I haven’t been to a Hornets game since 2009. In related news, I took my 3 ½ year old son to his very first NBA game tonight. Hornets247 (thanks guys!) got me tickets for the family to go to the Clippers game tonight and we had a great time. I was glad to be able to let my son see the Hornets at the Hive before it is gone forever, even if everyone there was only talking about the Pelicans.

Don’t get me wrong – Hugo was there, the Honeybees were there, Bobby Phills’ jersey was still hanging from the rafters. Everyone was in teal like it was 1993. But season tickets reps and displays for the soon-to-be Pelicans were studded throughout each concourse and they had caricatures of current players on Pelicans t-shirts in the lobbies. It seemed like all anyone was thinking about was the future, the New Orleans Pelicans’ future.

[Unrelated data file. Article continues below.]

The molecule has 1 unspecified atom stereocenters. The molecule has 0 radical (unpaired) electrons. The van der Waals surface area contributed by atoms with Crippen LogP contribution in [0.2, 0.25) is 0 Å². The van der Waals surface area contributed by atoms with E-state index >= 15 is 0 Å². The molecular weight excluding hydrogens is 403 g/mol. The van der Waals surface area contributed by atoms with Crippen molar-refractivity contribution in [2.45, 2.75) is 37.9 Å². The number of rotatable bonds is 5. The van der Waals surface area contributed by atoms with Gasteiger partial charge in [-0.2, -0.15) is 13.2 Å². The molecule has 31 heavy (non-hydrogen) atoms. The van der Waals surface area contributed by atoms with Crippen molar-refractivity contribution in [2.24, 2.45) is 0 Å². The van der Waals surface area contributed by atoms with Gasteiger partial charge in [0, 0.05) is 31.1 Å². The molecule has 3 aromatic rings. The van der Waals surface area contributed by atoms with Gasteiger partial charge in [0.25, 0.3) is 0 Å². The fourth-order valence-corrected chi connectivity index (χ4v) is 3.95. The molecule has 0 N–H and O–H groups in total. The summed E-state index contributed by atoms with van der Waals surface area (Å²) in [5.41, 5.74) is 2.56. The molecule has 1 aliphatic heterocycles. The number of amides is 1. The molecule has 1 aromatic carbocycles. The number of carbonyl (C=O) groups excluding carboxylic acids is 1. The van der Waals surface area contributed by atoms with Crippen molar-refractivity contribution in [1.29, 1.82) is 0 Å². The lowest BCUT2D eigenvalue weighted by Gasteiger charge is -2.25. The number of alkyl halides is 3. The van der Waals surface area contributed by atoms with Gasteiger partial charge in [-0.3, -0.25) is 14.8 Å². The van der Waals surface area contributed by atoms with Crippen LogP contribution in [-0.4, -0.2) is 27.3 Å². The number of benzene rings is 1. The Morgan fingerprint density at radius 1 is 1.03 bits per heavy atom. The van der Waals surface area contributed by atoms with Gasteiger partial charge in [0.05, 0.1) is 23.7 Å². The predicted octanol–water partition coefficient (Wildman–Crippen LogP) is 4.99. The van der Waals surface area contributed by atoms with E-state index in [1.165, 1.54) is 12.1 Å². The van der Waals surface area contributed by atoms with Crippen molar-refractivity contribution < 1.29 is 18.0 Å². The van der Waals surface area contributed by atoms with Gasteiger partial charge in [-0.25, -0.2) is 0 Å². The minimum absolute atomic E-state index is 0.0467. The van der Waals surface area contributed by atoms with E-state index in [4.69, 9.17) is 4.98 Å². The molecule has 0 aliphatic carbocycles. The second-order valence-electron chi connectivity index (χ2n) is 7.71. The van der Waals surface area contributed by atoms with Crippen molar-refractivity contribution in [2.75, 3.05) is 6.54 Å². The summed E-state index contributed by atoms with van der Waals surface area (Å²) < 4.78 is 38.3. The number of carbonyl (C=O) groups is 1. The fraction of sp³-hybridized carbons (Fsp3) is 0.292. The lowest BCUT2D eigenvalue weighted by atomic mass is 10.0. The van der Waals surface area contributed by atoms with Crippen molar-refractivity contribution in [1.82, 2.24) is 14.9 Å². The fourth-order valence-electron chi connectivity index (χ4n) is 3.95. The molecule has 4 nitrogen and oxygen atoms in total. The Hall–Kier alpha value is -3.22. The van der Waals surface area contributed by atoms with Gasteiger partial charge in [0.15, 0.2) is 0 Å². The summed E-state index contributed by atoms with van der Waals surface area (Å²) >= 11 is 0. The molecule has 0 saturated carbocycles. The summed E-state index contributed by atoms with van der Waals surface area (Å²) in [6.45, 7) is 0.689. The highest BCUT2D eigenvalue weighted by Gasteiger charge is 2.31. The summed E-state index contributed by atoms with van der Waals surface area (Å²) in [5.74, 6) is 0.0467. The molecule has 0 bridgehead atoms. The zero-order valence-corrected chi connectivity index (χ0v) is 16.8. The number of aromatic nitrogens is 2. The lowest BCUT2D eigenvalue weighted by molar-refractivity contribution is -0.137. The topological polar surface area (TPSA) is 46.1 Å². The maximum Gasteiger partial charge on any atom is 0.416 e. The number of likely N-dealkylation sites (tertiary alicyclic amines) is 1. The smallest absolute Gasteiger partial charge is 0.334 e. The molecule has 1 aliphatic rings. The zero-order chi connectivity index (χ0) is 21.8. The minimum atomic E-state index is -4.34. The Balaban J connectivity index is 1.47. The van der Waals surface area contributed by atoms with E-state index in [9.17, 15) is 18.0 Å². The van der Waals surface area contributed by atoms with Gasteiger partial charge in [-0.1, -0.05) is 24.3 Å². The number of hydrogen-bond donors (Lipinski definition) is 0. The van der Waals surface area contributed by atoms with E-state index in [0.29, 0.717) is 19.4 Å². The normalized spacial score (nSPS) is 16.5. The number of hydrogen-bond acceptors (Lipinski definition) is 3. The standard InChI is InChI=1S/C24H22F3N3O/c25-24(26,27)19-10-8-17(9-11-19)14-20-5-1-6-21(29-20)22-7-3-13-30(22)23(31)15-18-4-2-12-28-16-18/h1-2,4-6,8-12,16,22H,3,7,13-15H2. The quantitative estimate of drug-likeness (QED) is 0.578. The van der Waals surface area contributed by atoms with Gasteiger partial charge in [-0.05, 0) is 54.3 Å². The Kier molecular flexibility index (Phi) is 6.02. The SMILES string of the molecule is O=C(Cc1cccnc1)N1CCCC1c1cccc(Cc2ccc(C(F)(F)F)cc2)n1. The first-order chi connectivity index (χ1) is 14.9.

Except for one thing: there was still a game to be played and Chris Paul, of all people, was in the building.

I spent most of Chris Paul’s career literally watching every game. I had a job where, I guess, that was one of the perks. He sure gave us a lot of good times (2008! I miss you XOXOX) and I basically am at the point where I simply bear him no ill will, even if he never seemed totally present after they traded Jannero Pargo. That was weird, right? The only people who should miss playing with Pargo are people afraid of getting passed the basketball. In Chris’ defense, if you make me play for Byron Scott, I am PISSED though, so fair is fair.

One thing hasn’t changed since CP3 left town, though. He looks OLD. For real, he plays like it hurts to run down the court. I guess being the second most naturally gifted player in the whole league (sorry Durant, but it ain’t a knock on your talent since you had to earn that stroke) can still get you wins and MVP votes, even if your knee cartilage is replaced with Big League Chew. He had 17 points and 7 boards tonight along 14 assists, each of which were basically a miracle since the Clippers were ice cold all night long.